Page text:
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State Legislature Set to Pass First Nationwide AAPI Education Legislation

After activism by the Make Us Visible campaign and AAPI advocates at Yale and across the state, the state legislature is preparing to pass the AAPI education bill.


Staff reporter


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This year, Connecticut is poised to become the first state in the nation to begin the process of including AAPI education in the state curriculum in its K-12 system with dedicated funding and the contribution of stakeholders to achieve this objective.

Connecticut was a forerunner in including BIPOC voices in its program. In end of 2020, Connecticut required all public high schools in the state to offer an elective course in Latin and African American history beginning in the 2022–23 school year. In 2021, AAPI History was added to the K-8 History Curriculum through HB 6619. Now, thanks to the work of Make Us Visible CT and other AAPI advocacy groups, HB 5282, a bill that would add AAPI’s history to state education laws, has passed the state legislature’s Education and Appropriations Committee. The bill has 89 co-sponsors from both major political parties and is expected to soon impact classrooms across the state.

“You get a pinch of internment or the presence of Chinese workers in the early and mid-1800s,” said Quan Tran, lecturer in ethnicity, race and migration at Yale and intern coordinator for Make Us Visible CT. “What we’re trying to do is broaden the conversation about civic engagement and the contributions of Asian Americans, the relationship between Asian Americans and other social groups in history of the United States and the important roles that Asian Americans play in the history of this country.”

According to Jeffrey Gu, members of Make Us Visible CT and other AAPI advocacy groups came together to create HB 5282 with support from members of the state legislature, including the president of education. of the house, Bobby Sanchez. Gu said the partnership began following a series of anti-AAPI hate crimes in Connecticut, including an insistence that a Milford man was asked to “Go back to China.

As a result of this experience and other instances of racial hatred, Make Us Visible CT turned to what they saw as the root cause of this hatred: education.

According to Tran, Make Us Visible CT sees education as the heart of the fight against anti-Asian hatred, as the organization believes that exposing children from an early age to the history of AAPI will help reduce discrimination and racist attacks against the group.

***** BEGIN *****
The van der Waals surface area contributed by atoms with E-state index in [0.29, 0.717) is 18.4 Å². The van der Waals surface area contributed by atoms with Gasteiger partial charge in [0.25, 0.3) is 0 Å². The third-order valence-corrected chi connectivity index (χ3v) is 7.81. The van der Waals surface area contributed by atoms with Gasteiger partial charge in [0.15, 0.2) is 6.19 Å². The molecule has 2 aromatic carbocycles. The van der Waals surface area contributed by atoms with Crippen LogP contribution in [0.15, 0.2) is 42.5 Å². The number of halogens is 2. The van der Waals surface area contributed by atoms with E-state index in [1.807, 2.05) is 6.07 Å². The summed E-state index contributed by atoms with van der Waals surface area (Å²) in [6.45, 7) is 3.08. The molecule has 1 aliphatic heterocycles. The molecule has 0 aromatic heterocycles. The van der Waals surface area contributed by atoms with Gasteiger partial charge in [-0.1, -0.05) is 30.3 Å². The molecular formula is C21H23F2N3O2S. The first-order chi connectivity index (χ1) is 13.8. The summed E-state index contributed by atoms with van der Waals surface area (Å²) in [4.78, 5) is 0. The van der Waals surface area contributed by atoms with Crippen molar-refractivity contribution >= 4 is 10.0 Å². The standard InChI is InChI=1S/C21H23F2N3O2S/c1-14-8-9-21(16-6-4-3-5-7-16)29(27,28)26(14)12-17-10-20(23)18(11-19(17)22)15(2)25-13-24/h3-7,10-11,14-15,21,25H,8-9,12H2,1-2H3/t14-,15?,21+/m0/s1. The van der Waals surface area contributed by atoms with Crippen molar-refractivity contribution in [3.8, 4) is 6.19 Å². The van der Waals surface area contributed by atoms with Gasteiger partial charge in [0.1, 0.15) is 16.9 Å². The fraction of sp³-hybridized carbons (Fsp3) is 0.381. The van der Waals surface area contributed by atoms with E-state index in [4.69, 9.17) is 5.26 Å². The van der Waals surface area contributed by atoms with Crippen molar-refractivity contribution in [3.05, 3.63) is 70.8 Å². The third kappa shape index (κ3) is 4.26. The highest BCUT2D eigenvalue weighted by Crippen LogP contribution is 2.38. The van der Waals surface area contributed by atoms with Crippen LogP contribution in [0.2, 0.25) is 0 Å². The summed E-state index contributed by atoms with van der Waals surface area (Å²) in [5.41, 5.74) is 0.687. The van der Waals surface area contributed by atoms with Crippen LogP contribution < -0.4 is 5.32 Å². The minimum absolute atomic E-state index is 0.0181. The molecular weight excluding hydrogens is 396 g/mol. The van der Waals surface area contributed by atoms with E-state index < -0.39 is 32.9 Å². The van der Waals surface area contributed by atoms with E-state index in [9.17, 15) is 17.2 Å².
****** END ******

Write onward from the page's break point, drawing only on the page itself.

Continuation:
HB 5282 came before the General Assembly Education Committee in mid-February. On February 28, members of the Connecticut community, including Yale students and alumni, appeared before the committee to testify in support of the bill.

“As an Asian American, I didn’t learn about my family and community history growing up,” said aapiNHV co-founder Jennifer Heikkila Diaz ’00. “Students and families I have had the privilege of working with will tell you that working to make our learning experiences more culturally sustainable, specifically for Asian American students and families from the Pacific Islands, or any the above mattered and still matter to them and have shaped who they are and how they see the world in a powerful and positive way.

Besides lip service to the AAPI community, the bill includes a state commitment to fund the creation of curricula that include AAPI history, tradition, and cultures. The amount committed is not specified. This measure was unanimously rejected by the state appropriations committee, and the larger bill was rejected by the education committee with a joint favorable rating on March 7. According to Gu, the funding for this initiative will be $100,000.

Last Monday, the bill was put on the calendar of the state legislature. According to Gu, Make Us Visible CT has been in contact with the offices of House Majority Leader Jason Rojas as well as House Speaker Matt Ritter and all parties hope the bill will make it to the House for a while. full vote.

According to Gu, the bill has broad bipartisan support and the group is not worried about serious opposition to the bill.

In anticipation of its passage, AAPI advocates are gearing up to help fulfill the bill’s promise to meaningfully include community history in school curricula.

According to Tran, Make Us Visible CT has taken a three-pronged approach to achieving this goal, with passage of the bill being only the first step. The next step is to help create the curriculum for K-12 students.

“We’re really committed to creating a localized program because Asian American history is very West Coast-based,” said Kate Lee, organizer of Make Us Visible CT and teacher at Fairfield County Middle School. “We hope to find and elevate Asian American stories in every pocket of Connecticut…so we have engaged extensively in many conversations with community leaders and members to talk about their experiences and family backgrounds in the state. from Connecticut. ”

According to Lee, the group hopes to create a program for students of all ages. Under one proposal, young students would be exposed to Asian and Pacific Islander holidays, foods and traditions. The group also hopes to increase representation of AAPI peoples in picture books and other educational devices.

Lee said that under this proposal, as students age, they will be exposed to “more nuanced narratives” about the AAPI peoples of the country and how they have been historically marginalized as well as their interactions with other people in the United States.

Make Us Visible was founded in Connecticut in March 2021 and has now expanded to eight states across the country.

YASH ROY




Yash Roy covers education and youth services in New Haven and is a staff member at P&D. He is a freshman at Timothy Dwight College and is originally from Princeton, NJ.

Rodney N.

The author Rodney N.